BUT, just because it comes from a can doesn’t mean we have to lower our standards when it comes to quality and nutrition! We still make sure we can recognize and pronounce all of the ingredients and that they are real, whole foods.

The star of this dish, a can of lentils from Eden Organic, passes the real food test 🙂

eden beans

We’ve been using Eden Organic beans for years because they taste great, don’t get mushy at the bottom of the can like other bean brands, and they have no added sodium.

Lentils are packed with fill-you-up fiber and protein, and they keep me feeling full for hours.

Because the lentils are already cooked, this dish can be prepared in about 20 minutes and requires only one pan 🙂 Yay for recipes with minimal clean-up (not my strong suit).

I had leftovers for lunch today in my thermos, and they were delicious! The onions melt in your mouth.

lentil sautelentils


  • 2 tablespoons ghee or coconut oil (or other high heat cooking oil)
  • 1 large yellow onion, cut into half moons
  • 1/2 pound cremini (AKA baby bella) mushrooms, cleaned and sliced
  • 1/4 teaspoon sea salt (+more, to taste)
  • Black pepper, to taste
  • 1 can Eden Organics Lentils with Onion & Bay Leaf* (below for 100% GF option)
  • 1/4 cup scallions, thinly sliced

**100% GLUTEN-FREE OPTION: Although all of the other recipes on my site are gluten-free, this can of lentils does contain a small amount of shoyu, which is made with organic wheat. I’ve contacted the company to see if they have plans for a wheat-free option in the future. In the meantime, if you are completely avoiding gluten, follow the box directions for cooking one cup of green lentils and add some basil, garlic and tamari to the dish at step #3 below.**


  1. Melt 1 tablespoon ghee or oil in a large saute pan set to medium heat. Add onions and saute for 6-8 minutes or until soft.
  2. Add 1 tablespoon ghee or oil, salt and mushrooms. Saute with onions for about 6-8 minutes or until they’ve shrunk in size and softened.
  3. Add can of lentils, including juices, and stir to combine. Let simmer for about 5 minutes.
  4. Remove from heat and sprinkle in scallions, tossing to combine. Serve hot.

The Power of Disconnecting: 7 Life Lessons from the Adirondacks

I know how important it is to nourish myself with more than food, but I’ve been running myself a bit ragged over the past few weeks and haven’t made that much of a priority.

It’s so easy to get caught up in the day-to-day busyness and lose sight of what matters.

Amazing things happen when we physically get away and give ourselves space to just be.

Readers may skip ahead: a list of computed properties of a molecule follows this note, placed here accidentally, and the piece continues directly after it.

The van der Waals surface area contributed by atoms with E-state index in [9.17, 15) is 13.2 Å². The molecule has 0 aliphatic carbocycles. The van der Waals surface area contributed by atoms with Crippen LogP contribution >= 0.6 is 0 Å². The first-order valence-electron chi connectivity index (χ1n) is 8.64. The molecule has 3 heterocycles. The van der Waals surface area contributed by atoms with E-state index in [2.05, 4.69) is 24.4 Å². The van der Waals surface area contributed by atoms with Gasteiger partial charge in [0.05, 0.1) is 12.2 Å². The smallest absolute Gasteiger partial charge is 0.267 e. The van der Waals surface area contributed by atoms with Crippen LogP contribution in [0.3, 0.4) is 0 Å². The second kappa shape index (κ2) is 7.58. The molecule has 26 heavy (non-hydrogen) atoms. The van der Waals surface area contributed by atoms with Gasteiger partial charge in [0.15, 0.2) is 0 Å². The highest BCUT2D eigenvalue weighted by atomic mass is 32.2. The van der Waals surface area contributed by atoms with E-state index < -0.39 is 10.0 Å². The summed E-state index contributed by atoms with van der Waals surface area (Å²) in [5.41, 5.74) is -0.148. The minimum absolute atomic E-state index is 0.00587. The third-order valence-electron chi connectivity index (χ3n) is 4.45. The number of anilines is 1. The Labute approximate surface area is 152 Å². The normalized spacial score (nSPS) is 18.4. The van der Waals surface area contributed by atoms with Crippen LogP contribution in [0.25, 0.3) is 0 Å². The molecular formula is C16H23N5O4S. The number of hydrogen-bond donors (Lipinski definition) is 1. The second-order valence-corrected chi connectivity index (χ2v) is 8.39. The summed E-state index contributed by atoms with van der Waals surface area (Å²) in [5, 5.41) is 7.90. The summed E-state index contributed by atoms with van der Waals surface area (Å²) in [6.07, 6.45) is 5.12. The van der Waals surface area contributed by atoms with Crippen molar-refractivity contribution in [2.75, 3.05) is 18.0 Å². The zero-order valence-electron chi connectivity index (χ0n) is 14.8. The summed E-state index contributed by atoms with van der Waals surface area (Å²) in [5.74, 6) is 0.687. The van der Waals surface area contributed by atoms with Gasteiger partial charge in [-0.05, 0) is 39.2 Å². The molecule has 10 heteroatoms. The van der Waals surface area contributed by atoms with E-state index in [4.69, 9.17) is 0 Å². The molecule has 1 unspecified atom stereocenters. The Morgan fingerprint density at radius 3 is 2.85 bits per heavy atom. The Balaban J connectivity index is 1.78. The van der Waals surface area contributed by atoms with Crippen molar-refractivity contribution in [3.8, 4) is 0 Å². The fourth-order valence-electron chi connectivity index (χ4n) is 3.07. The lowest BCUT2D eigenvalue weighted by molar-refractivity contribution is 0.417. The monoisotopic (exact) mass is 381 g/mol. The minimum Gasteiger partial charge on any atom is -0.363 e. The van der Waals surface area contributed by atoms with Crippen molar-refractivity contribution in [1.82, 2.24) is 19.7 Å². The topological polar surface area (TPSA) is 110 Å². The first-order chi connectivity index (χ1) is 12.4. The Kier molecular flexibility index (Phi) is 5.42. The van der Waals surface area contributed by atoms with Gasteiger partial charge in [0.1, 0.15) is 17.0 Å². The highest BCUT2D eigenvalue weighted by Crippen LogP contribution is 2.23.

My recent vacation to Upstate New York was exactly what I needed to reset, recharge and refocus my body and brain.

It nourished my soul.

Most people who live in Baltimore spend their summers at the beach, but my vacation has always involved an 8-hour drive to the Adirondack Mountains in Upstate New York. It’s where my mom spent her summers as a kid and where her parents lived for as long as I can remember.

I have so many great memories of spending summer vacations “Up North” as a kid, and I’ve grown to appreciate it even more as an adult.

My parents think of it as their heaven on earth, and it has become something similar for me in recent years. As much as I’m running around all the time at home, I can’t help but disconnect and refocus myself physically and mentally when I’m up there.

It’s such a special, centering, and grounding place.

Overlooking the Adirondack Mountains on a recent hike in Lake Placid, New York

One of my favorite things to do is hike the mountains. The air is crisp, clear and free of pollution, and the views are absolutely breathtaking.

As my husband, Bill, and I were hiking one of the 46 High Peaks with my parents (both in their 60s!), it started to hit me how much hiking and life have in common.

Whether we’re trying to reach a goal related to weight, movement, or what we’re eating, having a healthy perspective around the journey, destination and challenges along the way can help us stay on the path instead of being deterred or discouraged.

I’m always open to inspiration, no matter what I’m doing, and our hike up Phelps Mountain ended up being the perfect time to take in the lessons life had to teach me that day.

When we take time to nourish our entire being and realize that there’s more to life and being well than kale salads and green smoothies, we can learn tremendous lessons.

Lesson #1: Be prepared and have a plan

When you go for a hike, you don’t typically do it on a whim.

You pick a trail you can physically handle and usually a peak with good views. For example on one of the iconic Dreamland Safari tours, you might find yourself exploring the breathtaking Vermilion Cliffs. You check the forecast to make sure the weather is going to be nice. Clear days are the best days for views at the summit, so you plan for those as best you can. You pack food, water, a trail guide, first aid supplies, a camera, and whatever else you’ll need to stay hydrated, fueled, and safe.

Some of my favorite snacks to take on a hike!

The same goes with life. The more we set aside time to think through a plan and map out what we’ll need to be successful, the more likely we are to end up where we want to be.

I know quite a few people who plan each day the night before, so they can live intentionally and start each day focused on what they want to get out of it instead of just letting it pass by.

Planning time is not wasted time. It helps us be more productive, focused and intentional, so make time for it in the midst of the busyness.

Lesson #2: Enjoy the journey